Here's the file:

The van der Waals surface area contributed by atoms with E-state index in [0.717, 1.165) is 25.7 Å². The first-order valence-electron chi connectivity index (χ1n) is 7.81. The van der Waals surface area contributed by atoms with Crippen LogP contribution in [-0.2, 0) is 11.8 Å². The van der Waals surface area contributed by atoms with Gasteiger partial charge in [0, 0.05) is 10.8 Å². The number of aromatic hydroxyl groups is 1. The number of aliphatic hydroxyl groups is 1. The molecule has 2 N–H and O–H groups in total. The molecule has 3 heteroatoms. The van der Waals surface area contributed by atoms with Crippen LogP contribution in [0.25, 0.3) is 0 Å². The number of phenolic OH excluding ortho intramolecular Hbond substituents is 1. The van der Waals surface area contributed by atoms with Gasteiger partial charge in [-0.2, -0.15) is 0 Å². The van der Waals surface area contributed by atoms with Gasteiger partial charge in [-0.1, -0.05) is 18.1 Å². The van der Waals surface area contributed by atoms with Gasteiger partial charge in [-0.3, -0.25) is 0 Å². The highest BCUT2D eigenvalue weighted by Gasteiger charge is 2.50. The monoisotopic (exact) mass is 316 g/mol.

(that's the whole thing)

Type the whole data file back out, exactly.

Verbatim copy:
The van der Waals surface area contributed by atoms with E-state index in [0.717, 1.165) is 25.7 Å². The first-order valence-electron chi connectivity index (χ1n) is 7.81. The van der Waals surface area contributed by atoms with Crippen LogP contribution in [-0.2, 0) is 11.8 Å². The van der Waals surface area contributed by atoms with Gasteiger partial charge in [0, 0.05) is 10.8 Å². The number of aromatic hydroxyl groups is 1. The number of aliphatic hydroxyl groups is 1. The molecule has 2 N–H and O–H groups in total. The molecule has 3 heteroatoms. The van der Waals surface area contributed by atoms with Crippen LogP contribution in [0.25, 0.3) is 0 Å². The number of phenolic OH excluding ortho intramolecular Hbond substituents is 1. The van der Waals surface area contributed by atoms with Gasteiger partial charge in [-0.2, -0.15) is 0 Å². The van der Waals surface area contributed by atoms with Gasteiger partial charge in [-0.1, -0.05) is 18.1 Å². The van der Waals surface area contributed by atoms with Gasteiger partial charge in [-0.3, -0.25) is 0 Å². The highest BCUT2D eigenvalue weighted by Gasteiger charge is 2.50. The monoisotopic (exact) mass is 316 g/mol.